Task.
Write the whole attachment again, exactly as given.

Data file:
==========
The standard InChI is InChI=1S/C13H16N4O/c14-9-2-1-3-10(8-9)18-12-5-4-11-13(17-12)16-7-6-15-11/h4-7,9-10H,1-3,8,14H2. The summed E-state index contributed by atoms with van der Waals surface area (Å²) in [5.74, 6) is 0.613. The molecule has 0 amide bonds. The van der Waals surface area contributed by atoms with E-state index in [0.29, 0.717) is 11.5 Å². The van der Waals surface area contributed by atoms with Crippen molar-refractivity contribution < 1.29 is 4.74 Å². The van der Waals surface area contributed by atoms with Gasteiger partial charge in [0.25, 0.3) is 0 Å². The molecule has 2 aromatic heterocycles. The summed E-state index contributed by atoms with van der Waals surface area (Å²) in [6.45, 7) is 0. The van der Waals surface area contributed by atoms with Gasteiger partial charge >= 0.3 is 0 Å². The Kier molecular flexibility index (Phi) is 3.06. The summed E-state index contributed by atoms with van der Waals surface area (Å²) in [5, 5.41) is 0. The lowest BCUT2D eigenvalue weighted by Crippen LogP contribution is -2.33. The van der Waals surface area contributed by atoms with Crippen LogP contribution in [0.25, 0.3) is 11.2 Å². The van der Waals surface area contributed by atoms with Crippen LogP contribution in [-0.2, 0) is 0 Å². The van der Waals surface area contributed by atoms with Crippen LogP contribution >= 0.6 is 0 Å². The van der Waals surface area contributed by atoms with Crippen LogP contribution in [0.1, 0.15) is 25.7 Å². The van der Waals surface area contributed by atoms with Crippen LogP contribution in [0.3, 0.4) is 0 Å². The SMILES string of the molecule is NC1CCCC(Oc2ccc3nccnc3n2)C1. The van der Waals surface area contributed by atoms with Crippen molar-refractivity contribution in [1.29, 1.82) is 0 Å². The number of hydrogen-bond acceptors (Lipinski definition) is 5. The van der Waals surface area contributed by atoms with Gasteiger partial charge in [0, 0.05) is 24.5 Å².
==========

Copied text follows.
The standard InChI is InChI=1S/C13H16N4O/c14-9-2-1-3-10(8-9)18-12-5-4-11-13(17-12)16-7-6-15-11/h4-7,9-10H,1-3,8,14H2. The summed E-state index contributed by atoms with van der Waals surface area (Å²) in [5.74, 6) is 0.613. The molecule has 0 amide bonds. The van der Waals surface area contributed by atoms with E-state index in [0.29, 0.717) is 11.5 Å². The van der Waals surface area contributed by atoms with Crippen molar-refractivity contribution < 1.29 is 4.74 Å². The van der Waals surface area contributed by atoms with Gasteiger partial charge in [0.25, 0.3) is 0 Å². The molecule has 2 aromatic heterocycles. The summed E-state index contributed by atoms with van der Waals surface area (Å²) in [6.45, 7) is 0. The van der Waals surface area contributed by atoms with Gasteiger partial charge >= 0.3 is 0 Å². The Kier molecular flexibility index (Phi) is 3.06. The summed E-state index contributed by atoms with van der Waals surface area (Å²) in [5, 5.41) is 0. The lowest BCUT2D eigenvalue weighted by Crippen LogP contribution is -2.33. The van der Waals surface area contributed by atoms with Crippen LogP contribution in [0.25, 0.3) is 11.2 Å². The van der Waals surface area contributed by atoms with Crippen LogP contribution in [-0.2, 0) is 0 Å². The van der Waals surface area contributed by atoms with Crippen LogP contribution >= 0.6 is 0 Å². The van der Waals surface area contributed by atoms with Crippen LogP contribution in [0.1, 0.15) is 25.7 Å². The van der Waals surface area contributed by atoms with Crippen LogP contribution in [0.3, 0.4) is 0 Å². The SMILES string of the molecule is NC1CCCC(Oc2ccc3nccnc3n2)C1. The van der Waals surface area contributed by atoms with Crippen molar-refractivity contribution in [1.29, 1.82) is 0 Å². The number of hydrogen-bond acceptors (Lipinski definition) is 5. The van der Waals surface area contributed by atoms with Gasteiger partial charge in [0, 0.05) is 24.5 Å².